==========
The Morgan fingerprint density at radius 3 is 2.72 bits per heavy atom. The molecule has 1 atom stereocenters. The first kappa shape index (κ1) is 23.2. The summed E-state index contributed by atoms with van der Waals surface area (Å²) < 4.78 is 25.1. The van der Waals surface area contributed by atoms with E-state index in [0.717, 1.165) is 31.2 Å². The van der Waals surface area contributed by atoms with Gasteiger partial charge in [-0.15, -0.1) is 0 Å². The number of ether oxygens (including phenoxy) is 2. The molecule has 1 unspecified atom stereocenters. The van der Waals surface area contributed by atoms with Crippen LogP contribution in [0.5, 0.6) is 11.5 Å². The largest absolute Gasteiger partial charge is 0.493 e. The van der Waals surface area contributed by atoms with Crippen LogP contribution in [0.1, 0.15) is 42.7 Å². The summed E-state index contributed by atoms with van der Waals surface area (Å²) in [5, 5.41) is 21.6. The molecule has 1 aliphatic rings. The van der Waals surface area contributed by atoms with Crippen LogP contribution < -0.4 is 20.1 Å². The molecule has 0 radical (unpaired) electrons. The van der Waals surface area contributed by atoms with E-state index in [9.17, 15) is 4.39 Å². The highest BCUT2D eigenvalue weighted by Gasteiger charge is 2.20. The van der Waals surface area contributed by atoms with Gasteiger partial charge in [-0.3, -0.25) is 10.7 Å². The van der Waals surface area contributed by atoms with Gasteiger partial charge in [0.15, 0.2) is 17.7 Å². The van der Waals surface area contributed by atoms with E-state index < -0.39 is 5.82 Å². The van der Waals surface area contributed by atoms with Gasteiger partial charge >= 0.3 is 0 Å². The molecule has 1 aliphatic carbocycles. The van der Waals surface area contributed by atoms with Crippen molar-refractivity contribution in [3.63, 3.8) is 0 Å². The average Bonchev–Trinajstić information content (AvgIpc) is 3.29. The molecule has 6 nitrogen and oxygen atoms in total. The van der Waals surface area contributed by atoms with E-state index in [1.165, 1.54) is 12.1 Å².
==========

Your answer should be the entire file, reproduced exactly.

The Morgan fingerprint density at radius 3 is 2.72 bits per heavy atom. The molecule has 1 atom stereocenters. The first kappa shape index (κ1) is 23.2. The summed E-state index contributed by atoms with van der Waals surface area (Å²) < 4.78 is 25.1. The van der Waals surface area contributed by atoms with E-state index in [0.717, 1.165) is 31.2 Å². The van der Waals surface area contributed by atoms with Gasteiger partial charge in [-0.15, -0.1) is 0 Å². The number of ether oxygens (including phenoxy) is 2. The molecule has 1 unspecified atom stereocenters. The van der Waals surface area contributed by atoms with Crippen LogP contribution in [0.5, 0.6) is 11.5 Å². The largest absolute Gasteiger partial charge is 0.493 e. The van der Waals surface area contributed by atoms with Crippen LogP contribution in [0.1, 0.15) is 42.7 Å². The summed E-state index contributed by atoms with van der Waals surface area (Å²) in [5, 5.41) is 21.6. The molecule has 1 aliphatic rings. The van der Waals surface area contributed by atoms with Crippen LogP contribution < -0.4 is 20.1 Å². The molecule has 0 radical (unpaired) electrons. The van der Waals surface area contributed by atoms with E-state index in [9.17, 15) is 4.39 Å². The highest BCUT2D eigenvalue weighted by Gasteiger charge is 2.20. The van der Waals surface area contributed by atoms with Gasteiger partial charge in [-0.3, -0.25) is 10.7 Å². The van der Waals surface area contributed by atoms with Gasteiger partial charge in [0.15, 0.2) is 17.7 Å². The van der Waals surface area contributed by atoms with E-state index < -0.39 is 5.82 Å². The van der Waals surface area contributed by atoms with Gasteiger partial charge >= 0.3 is 0 Å². The molecule has 1 aliphatic carbocycles. The van der Waals surface area contributed by atoms with Crippen molar-refractivity contribution in [3.63, 3.8) is 0 Å². The average Bonchev–Trinajstić information content (AvgIpc) is 3.29. The molecule has 6 nitrogen and oxygen atoms in total. The van der Waals surface area contributed by atoms with E-state index in [1.165, 1.54) is 12.1 Å².